Thousands of Labour members have received letters over the past few days, all sent at the same time, informing them that their suspension from the Labour party is being lifted and they are now ‘free to resume active membership’.
Here is one such letter, reproduced (anonymised) by the kind permission of its recipient. This blog is aware of many more:
Note that there is no trace of apology in the letter and that a ‘formal NEC warning’ is issued – in this instance, nonsensically. The tweet in question put a caption on an image of a senior Tory MP, showing the MP in question calling a homeless person ‘scum’ who is homeless because they deserve it – in other words, it was attacking Tory attitudes, had no bearing on any Labour member and was certainly not in any way ‘detrimental to the Party’.
If it had, in fact, been the person receiving the letter who had called a homeless person ‘scum’, they would have no place in the Labour party. But they didn’t. To issue a formal warning in those circumstances is both ridiculous and confirms that no proper investigation was undertaken.
To add insult to injury, the letter hasn’t even been proof-read before sending the same thing out to thousands of members who, almost to an individual, consider themselves to have been spuriously suspended:
the NEC may individual warnings to any individual member
certainly has, at the very least, a word missing – and is probably meant to say ‘issue formal warnings’, rather than the tautological ‘individual warnings to any individual’.
Just as risible is the language used in the letter about ‘offence’:
Language which may cause offence… will not be tolerated in our party. Language that may be perceived as provocative, insensitive or offensive falls short of the standard expected
‘May’?! Any language may cause offence or ‘be perceived’ as, well, as anything. Any of us can control the intent behind our language. None of us can exclude the possibility that someone may be offended – especially if someone is determined to be.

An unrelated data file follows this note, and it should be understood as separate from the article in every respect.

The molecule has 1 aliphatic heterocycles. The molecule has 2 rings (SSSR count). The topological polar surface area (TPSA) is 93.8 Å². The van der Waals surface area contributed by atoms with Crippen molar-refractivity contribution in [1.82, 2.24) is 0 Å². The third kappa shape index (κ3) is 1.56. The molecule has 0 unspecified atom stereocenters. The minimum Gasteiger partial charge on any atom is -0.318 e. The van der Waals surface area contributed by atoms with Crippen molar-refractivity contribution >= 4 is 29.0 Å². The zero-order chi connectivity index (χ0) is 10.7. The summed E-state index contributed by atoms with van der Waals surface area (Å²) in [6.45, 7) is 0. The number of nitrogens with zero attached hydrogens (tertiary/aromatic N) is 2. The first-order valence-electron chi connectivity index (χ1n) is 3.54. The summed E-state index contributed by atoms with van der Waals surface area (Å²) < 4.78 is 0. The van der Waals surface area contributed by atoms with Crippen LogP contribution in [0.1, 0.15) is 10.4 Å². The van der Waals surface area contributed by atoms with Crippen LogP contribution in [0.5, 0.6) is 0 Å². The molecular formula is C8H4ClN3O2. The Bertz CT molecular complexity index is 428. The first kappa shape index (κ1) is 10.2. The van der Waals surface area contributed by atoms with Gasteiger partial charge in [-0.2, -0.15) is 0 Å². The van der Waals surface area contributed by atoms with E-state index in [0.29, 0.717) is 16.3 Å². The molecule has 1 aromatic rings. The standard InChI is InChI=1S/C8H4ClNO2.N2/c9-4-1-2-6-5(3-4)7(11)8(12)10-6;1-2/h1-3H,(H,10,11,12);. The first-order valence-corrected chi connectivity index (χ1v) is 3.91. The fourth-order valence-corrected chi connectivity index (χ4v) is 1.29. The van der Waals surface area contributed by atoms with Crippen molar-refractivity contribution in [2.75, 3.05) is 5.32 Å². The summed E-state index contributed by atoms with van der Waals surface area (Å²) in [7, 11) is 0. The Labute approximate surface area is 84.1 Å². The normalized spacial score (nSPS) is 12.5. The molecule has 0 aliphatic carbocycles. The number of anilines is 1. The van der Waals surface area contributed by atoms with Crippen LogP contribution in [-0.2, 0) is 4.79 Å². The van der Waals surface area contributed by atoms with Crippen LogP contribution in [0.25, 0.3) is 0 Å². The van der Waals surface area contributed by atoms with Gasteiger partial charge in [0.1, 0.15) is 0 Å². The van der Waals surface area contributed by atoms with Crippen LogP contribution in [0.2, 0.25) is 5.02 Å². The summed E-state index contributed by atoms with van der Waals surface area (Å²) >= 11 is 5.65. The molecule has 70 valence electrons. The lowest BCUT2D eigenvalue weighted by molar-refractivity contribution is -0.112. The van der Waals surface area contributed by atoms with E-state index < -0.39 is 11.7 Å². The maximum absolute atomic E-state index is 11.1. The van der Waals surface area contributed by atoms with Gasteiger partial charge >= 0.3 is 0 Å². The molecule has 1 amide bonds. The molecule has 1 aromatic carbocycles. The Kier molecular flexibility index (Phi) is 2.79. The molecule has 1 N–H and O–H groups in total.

Standards of language and behaviour that could never be considered offensive by anyone would mean ‘Stepford’-level, anodyne blandness.
The letters (this image is taken from a different one) end with a threat:
Those suspended – even for the most flimsy of reasons – have a sword hanging over them. The letter will remain on file – no time limit is given – and any future infringement (for example pointing out the arrogance of Tories to the homeless) could, as the preceding page makes clear, result in the end of ‘continued membership of the Party’.
The fact that these letters are being sent out in huge batches – and the fact that the real, obvious point of some of the supposedly-offensive messages has so obviously been missed – shows that no proper investigation took place. The fact that so many suspensions could be imposed and then just be lifted at the same time, suggests forcefully that the reasons for them were never the point and are now being lifted because they’ve served their real purpose.
And with a threat hanging over members who are overwhelmingly pro-Corbyn, just for good measure.
This behaviour on the part of a section of the party bureaucracy reflects extremely poorly on the party. It’s their behaviour that brings the party into disrepute – and which needs sanction.
This blog understands that the letters will continue to roll out until 17 Nov, so if you’ve been suspended and haven’t received within a few days of that, your suspension may not be removed and you should take action.
But in the opinion of this writer, those members receiving these letters should take action anyway to overturn the original judgment and to remove the threat hanging over them that – in the vast majority of cases – appears to have no justification.